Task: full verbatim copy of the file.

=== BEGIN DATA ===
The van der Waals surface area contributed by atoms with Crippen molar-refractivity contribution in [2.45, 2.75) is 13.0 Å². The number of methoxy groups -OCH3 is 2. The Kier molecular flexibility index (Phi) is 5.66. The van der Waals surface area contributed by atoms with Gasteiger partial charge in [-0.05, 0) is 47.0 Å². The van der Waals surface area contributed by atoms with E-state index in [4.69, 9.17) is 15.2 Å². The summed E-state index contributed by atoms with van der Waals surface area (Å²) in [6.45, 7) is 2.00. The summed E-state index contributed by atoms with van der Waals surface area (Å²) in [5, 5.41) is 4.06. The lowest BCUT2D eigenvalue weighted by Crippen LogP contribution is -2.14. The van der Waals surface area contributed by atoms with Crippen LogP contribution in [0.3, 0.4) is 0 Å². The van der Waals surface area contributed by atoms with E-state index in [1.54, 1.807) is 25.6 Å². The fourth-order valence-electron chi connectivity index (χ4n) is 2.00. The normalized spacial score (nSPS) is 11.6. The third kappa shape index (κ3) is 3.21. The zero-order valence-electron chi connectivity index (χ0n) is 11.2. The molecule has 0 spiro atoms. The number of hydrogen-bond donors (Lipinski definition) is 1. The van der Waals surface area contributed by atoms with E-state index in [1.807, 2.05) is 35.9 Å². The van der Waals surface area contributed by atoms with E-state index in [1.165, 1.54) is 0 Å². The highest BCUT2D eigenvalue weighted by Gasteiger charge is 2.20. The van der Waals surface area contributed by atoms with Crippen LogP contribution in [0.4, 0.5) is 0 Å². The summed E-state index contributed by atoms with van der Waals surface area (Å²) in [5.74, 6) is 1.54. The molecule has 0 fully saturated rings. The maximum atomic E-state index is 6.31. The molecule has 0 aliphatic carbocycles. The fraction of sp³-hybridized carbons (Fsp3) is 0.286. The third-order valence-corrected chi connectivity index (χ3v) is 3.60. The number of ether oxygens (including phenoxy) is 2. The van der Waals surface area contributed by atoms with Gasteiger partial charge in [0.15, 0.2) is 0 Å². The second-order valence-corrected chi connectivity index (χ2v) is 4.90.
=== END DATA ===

The van der Waals surface area contributed by atoms with Crippen molar-refractivity contribution in [2.45, 2.75) is 13.0 Å². The number of methoxy groups -OCH3 is 2. The Kier molecular flexibility index (Phi) is 5.66. The van der Waals surface area contributed by atoms with Gasteiger partial charge in [-0.05, 0) is 47.0 Å². The van der Waals surface area contributed by atoms with E-state index in [4.69, 9.17) is 15.2 Å². The summed E-state index contributed by atoms with van der Waals surface area (Å²) in [6.45, 7) is 2.00. The summed E-state index contributed by atoms with van der Waals surface area (Å²) in [5, 5.41) is 4.06. The lowest BCUT2D eigenvalue weighted by Crippen LogP contribution is -2.14. The van der Waals surface area contributed by atoms with Crippen LogP contribution in [0.3, 0.4) is 0 Å². The van der Waals surface area contributed by atoms with E-state index in [1.54, 1.807) is 25.6 Å². The fourth-order valence-electron chi connectivity index (χ4n) is 2.00. The normalized spacial score (nSPS) is 11.6. The third kappa shape index (κ3) is 3.21. The zero-order valence-electron chi connectivity index (χ0n) is 11.2. The molecule has 0 spiro atoms. The number of hydrogen-bond donors (Lipinski definition) is 1. The van der Waals surface area contributed by atoms with E-state index in [1.807, 2.05) is 35.9 Å². The van der Waals surface area contributed by atoms with E-state index in [1.165, 1.54) is 0 Å². The highest BCUT2D eigenvalue weighted by Gasteiger charge is 2.20. The van der Waals surface area contributed by atoms with Crippen LogP contribution in [0.4, 0.5) is 0 Å². The summed E-state index contributed by atoms with van der Waals surface area (Å²) in [5.74, 6) is 1.54. The molecule has 0 fully saturated rings. The maximum atomic E-state index is 6.31. The molecule has 0 aliphatic carbocycles. The fraction of sp³-hybridized carbons (Fsp3) is 0.286. The third-order valence-corrected chi connectivity index (χ3v) is 3.60. The number of ether oxygens (including phenoxy) is 2. The van der Waals surface area contributed by atoms with Gasteiger partial charge in [0.15, 0.2) is 0 Å². The second-order valence-corrected chi connectivity index (χ2v) is 4.90.